This is what has given rise to the 'social cleansing' claim IMO. Because, in many parts of London, that's exactly what it looks like.

Hullygully Sun 16-Oct-11 10:48:57

yes

can't say more as will explode with rage

Solopower Sun 16-Oct-11 10:51:41

I think this will eventually clear some areas of poorer people, who will move to other areas, and this will lead to ghettoisation and eventually to more gated communities. Is this what we want?

SurprisEs Sun 16-Oct-11 10:53:44

I know pretty much nothing about politics do excuse my ignorance and please do correct me when needed.

It does appear to me that there is a hint of social cleans

Wormshuffler Sun 16-Oct-11 10:54:36

Surely the only way to approach this is to build more council rented accomodation, and not pay rents to private landlords?

SurprisEs Sun 16-Oct-11 10:54:54

Sorry pressed enter accidentally. One moment smile

CogitoErgoSometimes Sun 16-Oct-11 11:00:40

"I think this will eventually clear some areas of poorer people"

In any town or city in the UK there are expensive and cheaper areas to live. The North of England is a cheaper place to live than the South of England. Alderley Edge has not been 'cleansed' of poor but average housing costs mean that it's populated by wealthier people. Moss Side in Manchester is the reverse but has never been 'cleansed of rich people'. Don't we generally end up living somewhere we can afford?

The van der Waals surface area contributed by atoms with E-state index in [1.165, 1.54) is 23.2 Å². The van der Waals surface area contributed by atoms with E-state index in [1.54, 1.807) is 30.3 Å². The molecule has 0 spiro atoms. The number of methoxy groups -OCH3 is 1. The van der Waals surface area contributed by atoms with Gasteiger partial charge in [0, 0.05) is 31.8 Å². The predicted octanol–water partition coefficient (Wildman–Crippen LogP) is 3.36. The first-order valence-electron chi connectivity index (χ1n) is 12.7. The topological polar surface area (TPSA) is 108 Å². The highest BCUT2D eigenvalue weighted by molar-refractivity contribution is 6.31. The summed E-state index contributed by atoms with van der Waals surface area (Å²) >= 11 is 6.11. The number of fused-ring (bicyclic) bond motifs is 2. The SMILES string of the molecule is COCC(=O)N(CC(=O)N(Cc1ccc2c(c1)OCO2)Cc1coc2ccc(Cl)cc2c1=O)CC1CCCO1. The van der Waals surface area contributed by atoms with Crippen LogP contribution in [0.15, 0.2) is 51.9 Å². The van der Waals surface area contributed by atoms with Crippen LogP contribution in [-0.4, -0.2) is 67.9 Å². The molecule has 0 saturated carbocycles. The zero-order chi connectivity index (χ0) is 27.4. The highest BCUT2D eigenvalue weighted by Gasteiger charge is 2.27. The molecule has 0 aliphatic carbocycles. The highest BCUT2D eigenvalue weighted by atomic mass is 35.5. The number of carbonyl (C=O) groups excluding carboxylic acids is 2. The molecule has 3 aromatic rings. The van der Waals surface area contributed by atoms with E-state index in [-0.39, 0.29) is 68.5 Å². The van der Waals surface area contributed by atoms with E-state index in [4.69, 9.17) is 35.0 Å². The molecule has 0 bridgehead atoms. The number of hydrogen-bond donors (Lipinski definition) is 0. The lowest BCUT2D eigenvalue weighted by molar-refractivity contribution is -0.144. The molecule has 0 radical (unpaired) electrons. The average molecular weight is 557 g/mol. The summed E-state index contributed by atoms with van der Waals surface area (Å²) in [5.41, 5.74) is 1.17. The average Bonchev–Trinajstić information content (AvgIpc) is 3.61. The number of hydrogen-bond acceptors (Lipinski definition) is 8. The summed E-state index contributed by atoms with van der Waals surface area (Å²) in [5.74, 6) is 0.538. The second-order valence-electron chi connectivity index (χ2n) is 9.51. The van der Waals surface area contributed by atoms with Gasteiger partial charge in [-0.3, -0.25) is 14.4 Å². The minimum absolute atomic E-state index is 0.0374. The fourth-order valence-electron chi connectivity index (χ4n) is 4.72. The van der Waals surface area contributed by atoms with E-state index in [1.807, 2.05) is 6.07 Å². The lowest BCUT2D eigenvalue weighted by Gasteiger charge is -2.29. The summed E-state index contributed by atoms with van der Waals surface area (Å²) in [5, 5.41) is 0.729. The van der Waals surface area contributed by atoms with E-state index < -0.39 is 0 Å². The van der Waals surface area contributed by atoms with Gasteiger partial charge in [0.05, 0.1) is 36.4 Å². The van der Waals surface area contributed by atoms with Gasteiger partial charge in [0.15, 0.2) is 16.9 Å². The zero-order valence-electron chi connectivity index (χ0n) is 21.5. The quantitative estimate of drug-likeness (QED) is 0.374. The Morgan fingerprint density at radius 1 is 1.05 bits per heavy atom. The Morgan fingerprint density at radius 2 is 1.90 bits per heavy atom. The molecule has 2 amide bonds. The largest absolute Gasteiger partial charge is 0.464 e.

SurprisEs Sun 16-Oct-11 11:01:02

There is a hint of social cleansing in this reform but mostly I think it has to do with the obvious fact that the country doesn't have the money to keep up with the cost of some private rents. There is a need for a cap on housing benefit and there is a huge need for more council housing. I don't think it is up to the government though to ensure people live in the area they want to. Why not try ( sometimes not possible) to move somewhere more affordable?

TethHearseEnd Sun 16-Oct-11 11:09:01

"Don't we generally end up living somewhere we can afford?"

To an extent, but there are worrying ramifications if it becomes impossible to live in the capital city without earning substantially more than the minimum wage.

TethHearseEnd Sun 16-Oct-11 11:09:55

Why can a cap not be set at a percentage of average local market rents?

Solopower Sun 16-Oct-11 11:10:19

If the government wanted to protect the people on Housing Benefit, and reduce the amount of taxpayers' money that goes to landlords through the payment of HB - wouldn't they cap the amount a landlord can charge for rent? This wouldn't put people off letting out their properties, but it would be fairer, imo. They could help the landlords out in other ways - grants for the maintenance of properties, for example.